Seminal studies of vertebrate protein evolution speculated that gene regulatory changes can drive anatomical innovations. However, very little is known about gene regulatory network (GRN) evolution associated with phenotypic effect across ecologically diverse species. Here we use a novel approach for comparative GRN analysis in vertebrate species to study GRN evolution in representative species of the most striking examples of adaptive radiations, the East African cichlids. We previously demonstrated how the explosive phenotypic diversification of East African cichlids can be attributed to diverse molecular mechanisms, including accelerated regulatory sequence evolution and gene expression divergence.
To investigate these mechanisms across species at a genome-wide scale, we develop a novel computational pipeline that predicts regulators for co-extant and ancestral co-expression modules along a phylogeny, and candidate regulatory regions associated with traits under selection in cichlids. As a case study, we apply our approach to a well-studied adaptive trait—the visual system—for which we report striking cases of network rewiring for visual opsin genes, identify discrete regulatory variants, and investigate their association with cichlid visual system evolution. In regulatory regions of visual opsin genes, in vitro assays confirm that transcription factor binding site mutations disrupt regulatory edges across species and segregate according to lake species phylogeny and ecology, suggesting GRN rewiring in radiating cichlids.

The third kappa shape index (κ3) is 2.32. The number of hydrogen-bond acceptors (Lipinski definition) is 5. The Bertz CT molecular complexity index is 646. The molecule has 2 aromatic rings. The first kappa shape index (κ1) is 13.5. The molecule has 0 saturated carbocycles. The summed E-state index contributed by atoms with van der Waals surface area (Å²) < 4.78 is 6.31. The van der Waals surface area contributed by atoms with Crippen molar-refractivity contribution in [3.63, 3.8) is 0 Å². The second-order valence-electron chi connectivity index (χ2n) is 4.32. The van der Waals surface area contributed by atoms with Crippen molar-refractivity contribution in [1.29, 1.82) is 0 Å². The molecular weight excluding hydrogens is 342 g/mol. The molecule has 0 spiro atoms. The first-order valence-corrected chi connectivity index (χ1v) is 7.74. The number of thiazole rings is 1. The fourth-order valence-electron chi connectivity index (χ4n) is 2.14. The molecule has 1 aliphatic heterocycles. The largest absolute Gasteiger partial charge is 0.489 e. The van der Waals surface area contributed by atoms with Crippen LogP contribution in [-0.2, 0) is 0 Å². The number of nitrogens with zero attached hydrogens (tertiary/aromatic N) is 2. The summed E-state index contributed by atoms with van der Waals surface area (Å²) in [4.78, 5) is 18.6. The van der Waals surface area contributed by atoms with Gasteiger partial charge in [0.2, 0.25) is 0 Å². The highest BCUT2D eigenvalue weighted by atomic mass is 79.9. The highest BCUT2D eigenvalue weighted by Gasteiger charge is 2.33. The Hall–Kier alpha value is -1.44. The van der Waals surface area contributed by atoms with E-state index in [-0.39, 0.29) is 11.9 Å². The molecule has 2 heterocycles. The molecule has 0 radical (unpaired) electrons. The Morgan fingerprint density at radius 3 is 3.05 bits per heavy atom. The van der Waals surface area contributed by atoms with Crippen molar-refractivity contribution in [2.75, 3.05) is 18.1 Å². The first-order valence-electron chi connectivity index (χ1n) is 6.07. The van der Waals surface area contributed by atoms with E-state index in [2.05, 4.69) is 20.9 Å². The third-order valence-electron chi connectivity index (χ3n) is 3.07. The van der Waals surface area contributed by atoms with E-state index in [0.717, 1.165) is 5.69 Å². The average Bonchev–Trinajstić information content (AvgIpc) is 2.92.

Our approach reveals numerous novel potential candidate regulators and regulatory regions across cichlid genomes, including some novel and some previously reported associations to known adaptive evolutionary traits.
- Gene regulatory network
- Molecular evolution